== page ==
GRUPO FOLCLORICO PAULÉ
NATIONAL/ETHNIC IDENTITY: Puerto Rican
Birthed in Puerto Rico from the convergence of African and Spanish aesthetics, bomba derives its name from the barrel-shaped drum, the bomba, used to accompany this infectiously enthusiastic dance form. Bomba originated amongst African slave communities living on the sugar plantations along the coastal valleys of 18th century Puerto Rico, an island colonized by the Spaniards. The Bailes de Bomba were dances that took place on Sundays to celebrate baptisms, weddings and other special events. Eventually bomba found its place alongside the ocean in the coastal valleys of Puerto Rico as people traveled from one town to another to participate in bomba celebrations.
As resources were limited amongst plantation slaves, the bomba drum was typically made out of empty codfish or rum barrels, and goatskins for the drumhead. The most significant feature in the bomba is the strong interaction between the dancers and the lead drummer, called subidor. The subidor is in charge of executing the various rhythmic patterns and responding to the piquetes, the improvised movements of the dancers.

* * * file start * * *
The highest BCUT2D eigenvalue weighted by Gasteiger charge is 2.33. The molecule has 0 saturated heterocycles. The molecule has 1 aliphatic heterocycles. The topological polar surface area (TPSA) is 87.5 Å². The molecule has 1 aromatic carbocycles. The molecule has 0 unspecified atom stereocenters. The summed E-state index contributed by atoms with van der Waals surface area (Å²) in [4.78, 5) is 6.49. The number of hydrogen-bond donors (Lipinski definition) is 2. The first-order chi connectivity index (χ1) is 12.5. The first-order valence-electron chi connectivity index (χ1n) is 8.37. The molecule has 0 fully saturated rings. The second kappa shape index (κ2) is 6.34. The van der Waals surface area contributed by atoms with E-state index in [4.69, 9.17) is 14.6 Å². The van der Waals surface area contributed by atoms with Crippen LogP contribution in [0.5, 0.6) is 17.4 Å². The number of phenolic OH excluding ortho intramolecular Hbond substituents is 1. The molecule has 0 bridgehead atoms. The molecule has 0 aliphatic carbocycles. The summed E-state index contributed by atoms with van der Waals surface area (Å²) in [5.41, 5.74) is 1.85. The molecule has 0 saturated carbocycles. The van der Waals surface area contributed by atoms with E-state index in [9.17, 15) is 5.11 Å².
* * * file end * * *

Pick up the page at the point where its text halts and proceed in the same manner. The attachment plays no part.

OF PIECE: Domingo en el Soberao (Sunday
in the Soberao)
Grupo Folclorico Paulé presents several pieces that reflect two distinct styles of bomba. The first two pieces are from Santurce and suggest the Spanish Andalusian influence by the use of the uplifted upper body carriage and fancy footwork. The other pieces show a style from Loiza which contains a stronger African influence, as Loiza was physically isolated from the rest of the island until recently.
The costumes also reflect the bomba's historical legacy. The women's headdress is from the African heritage, whereas the skirts are made in a Spanish colonial style. Bomba dancers typically raise their skirts to reveal their slips. In past times this was a way of ridiculing the proper plantation ladies and their fancy petticoats. The skirt is also used to accentuate certain beats to give cues for the lead drummer.